Against prophecy and utopia: Foucault and the future

Mark Ge Kelly*

*Corresponding author for this work

Research output: Contribution to journalArticlepeer-review

4 Citations (Scopus)


In this essay, I take as a starting point Foucault's rejection of two different ways of thinking about the future, prophecy and utopianism, and use this rejection as a basis for the elaboration of a more detailed rejection of them, invoking complexity-based epistemic limitations in relation to thinking about the future of political society. I follow Foucault in advocating immanent political struggle, which does not seek to build a determinate vision of the future but rather focuses on negating aspects of the current conjuncture. I extend this argument into an ethical register, arguing that the same arguments apply mutatis mutandis to our personal lives. I conclude by engaging with Jacques Lacan's account of subjectivity, and the interpretation of its political import furnished by Yannis Stavrakakis, drawing from these additional supports for my position, in particular the rejection of utopianism as an attempt to avoid limitation by the real.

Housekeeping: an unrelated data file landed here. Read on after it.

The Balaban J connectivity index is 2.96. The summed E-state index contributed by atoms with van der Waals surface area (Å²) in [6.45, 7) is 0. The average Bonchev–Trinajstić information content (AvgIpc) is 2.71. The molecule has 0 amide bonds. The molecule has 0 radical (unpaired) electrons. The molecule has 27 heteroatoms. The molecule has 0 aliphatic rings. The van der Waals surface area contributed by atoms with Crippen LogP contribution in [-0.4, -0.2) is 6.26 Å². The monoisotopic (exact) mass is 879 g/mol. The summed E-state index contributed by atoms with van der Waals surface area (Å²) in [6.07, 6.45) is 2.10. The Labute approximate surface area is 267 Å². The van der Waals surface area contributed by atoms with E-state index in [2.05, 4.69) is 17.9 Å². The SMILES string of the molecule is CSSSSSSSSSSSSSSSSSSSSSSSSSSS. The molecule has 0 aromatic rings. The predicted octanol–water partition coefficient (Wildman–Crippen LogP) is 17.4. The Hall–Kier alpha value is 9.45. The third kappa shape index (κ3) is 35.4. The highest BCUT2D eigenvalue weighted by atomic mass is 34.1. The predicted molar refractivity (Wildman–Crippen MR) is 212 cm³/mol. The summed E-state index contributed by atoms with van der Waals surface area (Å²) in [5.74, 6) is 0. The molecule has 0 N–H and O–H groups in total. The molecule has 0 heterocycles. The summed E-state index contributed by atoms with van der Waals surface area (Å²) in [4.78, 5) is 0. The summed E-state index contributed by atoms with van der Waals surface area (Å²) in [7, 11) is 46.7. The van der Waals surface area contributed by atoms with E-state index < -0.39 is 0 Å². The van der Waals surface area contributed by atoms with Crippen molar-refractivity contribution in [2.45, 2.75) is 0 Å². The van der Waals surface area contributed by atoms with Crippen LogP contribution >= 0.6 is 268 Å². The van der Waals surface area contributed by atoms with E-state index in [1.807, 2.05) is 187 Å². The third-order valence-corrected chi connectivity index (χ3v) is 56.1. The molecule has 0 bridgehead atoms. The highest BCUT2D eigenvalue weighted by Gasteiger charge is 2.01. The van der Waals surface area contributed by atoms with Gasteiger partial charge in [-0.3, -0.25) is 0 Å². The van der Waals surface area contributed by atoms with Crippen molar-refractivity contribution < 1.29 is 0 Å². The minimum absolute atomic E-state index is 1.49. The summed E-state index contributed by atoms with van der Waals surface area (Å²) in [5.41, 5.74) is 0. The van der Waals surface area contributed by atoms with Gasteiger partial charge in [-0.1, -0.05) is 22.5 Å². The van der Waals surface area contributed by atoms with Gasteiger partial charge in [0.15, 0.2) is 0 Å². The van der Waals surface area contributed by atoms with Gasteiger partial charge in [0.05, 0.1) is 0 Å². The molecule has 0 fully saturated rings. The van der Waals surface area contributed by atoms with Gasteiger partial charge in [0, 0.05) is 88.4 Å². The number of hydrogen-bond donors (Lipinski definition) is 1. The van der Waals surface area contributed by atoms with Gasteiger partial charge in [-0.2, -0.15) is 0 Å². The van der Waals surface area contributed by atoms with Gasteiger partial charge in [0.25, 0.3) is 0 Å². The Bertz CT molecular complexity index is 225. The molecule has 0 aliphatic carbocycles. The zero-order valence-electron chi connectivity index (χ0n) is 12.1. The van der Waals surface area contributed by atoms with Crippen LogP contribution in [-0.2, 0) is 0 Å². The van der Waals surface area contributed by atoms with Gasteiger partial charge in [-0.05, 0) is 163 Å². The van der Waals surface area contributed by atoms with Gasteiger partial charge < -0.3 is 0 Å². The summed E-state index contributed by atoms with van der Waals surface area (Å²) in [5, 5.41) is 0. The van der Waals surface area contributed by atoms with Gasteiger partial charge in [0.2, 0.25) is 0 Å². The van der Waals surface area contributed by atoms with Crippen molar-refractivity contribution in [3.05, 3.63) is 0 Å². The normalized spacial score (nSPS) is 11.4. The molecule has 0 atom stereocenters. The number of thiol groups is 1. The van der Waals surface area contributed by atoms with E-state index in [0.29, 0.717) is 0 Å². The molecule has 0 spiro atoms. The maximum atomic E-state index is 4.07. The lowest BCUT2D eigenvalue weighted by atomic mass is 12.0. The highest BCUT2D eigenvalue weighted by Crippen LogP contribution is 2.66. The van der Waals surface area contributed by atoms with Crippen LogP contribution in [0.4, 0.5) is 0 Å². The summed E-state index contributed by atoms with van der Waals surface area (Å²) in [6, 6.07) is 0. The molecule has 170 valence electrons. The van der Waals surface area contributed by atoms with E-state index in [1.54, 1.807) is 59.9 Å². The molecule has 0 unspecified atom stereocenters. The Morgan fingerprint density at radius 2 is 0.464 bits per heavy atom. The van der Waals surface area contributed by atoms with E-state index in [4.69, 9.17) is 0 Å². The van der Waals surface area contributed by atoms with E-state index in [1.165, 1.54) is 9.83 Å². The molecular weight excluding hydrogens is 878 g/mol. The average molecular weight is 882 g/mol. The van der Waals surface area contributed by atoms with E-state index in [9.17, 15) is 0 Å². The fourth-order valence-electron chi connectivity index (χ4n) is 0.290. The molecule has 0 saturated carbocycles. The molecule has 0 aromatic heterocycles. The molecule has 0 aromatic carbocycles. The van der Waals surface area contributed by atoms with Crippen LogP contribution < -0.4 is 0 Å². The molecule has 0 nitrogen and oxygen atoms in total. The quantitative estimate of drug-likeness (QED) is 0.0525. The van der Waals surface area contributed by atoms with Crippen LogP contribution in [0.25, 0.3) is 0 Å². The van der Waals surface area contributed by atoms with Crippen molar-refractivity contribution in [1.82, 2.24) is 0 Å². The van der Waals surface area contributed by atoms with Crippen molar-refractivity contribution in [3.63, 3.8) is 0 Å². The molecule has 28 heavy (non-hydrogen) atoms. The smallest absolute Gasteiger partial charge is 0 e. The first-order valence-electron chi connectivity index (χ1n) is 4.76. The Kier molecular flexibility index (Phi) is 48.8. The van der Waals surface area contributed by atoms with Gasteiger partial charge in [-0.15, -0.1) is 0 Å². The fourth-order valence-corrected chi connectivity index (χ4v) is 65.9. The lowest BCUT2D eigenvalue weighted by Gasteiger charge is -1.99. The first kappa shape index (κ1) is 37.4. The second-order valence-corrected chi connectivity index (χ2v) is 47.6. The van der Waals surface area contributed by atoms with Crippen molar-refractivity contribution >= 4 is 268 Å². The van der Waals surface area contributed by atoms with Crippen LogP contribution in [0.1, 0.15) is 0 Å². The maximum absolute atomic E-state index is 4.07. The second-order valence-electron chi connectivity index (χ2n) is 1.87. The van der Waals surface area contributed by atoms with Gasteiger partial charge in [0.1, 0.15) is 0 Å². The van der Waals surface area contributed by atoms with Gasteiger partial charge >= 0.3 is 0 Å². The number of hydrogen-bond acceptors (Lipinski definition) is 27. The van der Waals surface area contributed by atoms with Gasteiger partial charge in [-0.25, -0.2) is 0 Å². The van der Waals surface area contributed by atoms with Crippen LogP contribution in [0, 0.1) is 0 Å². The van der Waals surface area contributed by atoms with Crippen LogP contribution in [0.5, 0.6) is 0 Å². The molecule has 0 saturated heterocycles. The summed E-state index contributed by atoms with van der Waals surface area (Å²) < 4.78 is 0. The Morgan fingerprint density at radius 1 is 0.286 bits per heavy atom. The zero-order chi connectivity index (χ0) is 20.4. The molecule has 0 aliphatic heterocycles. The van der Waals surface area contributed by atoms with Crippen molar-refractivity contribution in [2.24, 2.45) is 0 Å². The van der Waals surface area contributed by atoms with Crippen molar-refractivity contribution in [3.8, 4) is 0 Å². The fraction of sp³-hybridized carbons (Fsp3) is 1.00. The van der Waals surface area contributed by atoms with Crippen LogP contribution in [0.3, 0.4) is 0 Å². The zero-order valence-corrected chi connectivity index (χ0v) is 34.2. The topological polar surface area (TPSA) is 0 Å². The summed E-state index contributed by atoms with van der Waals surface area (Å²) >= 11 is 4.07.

Original languageEnglish
Pages (from-to)104-118
Number of pages15
JournalThesis Eleven
Issue number1
Publication statusPublished - Feb 2014


  • Foucault
  • Lacan
  • Marxism
  • Stavrakakis
  • utopia


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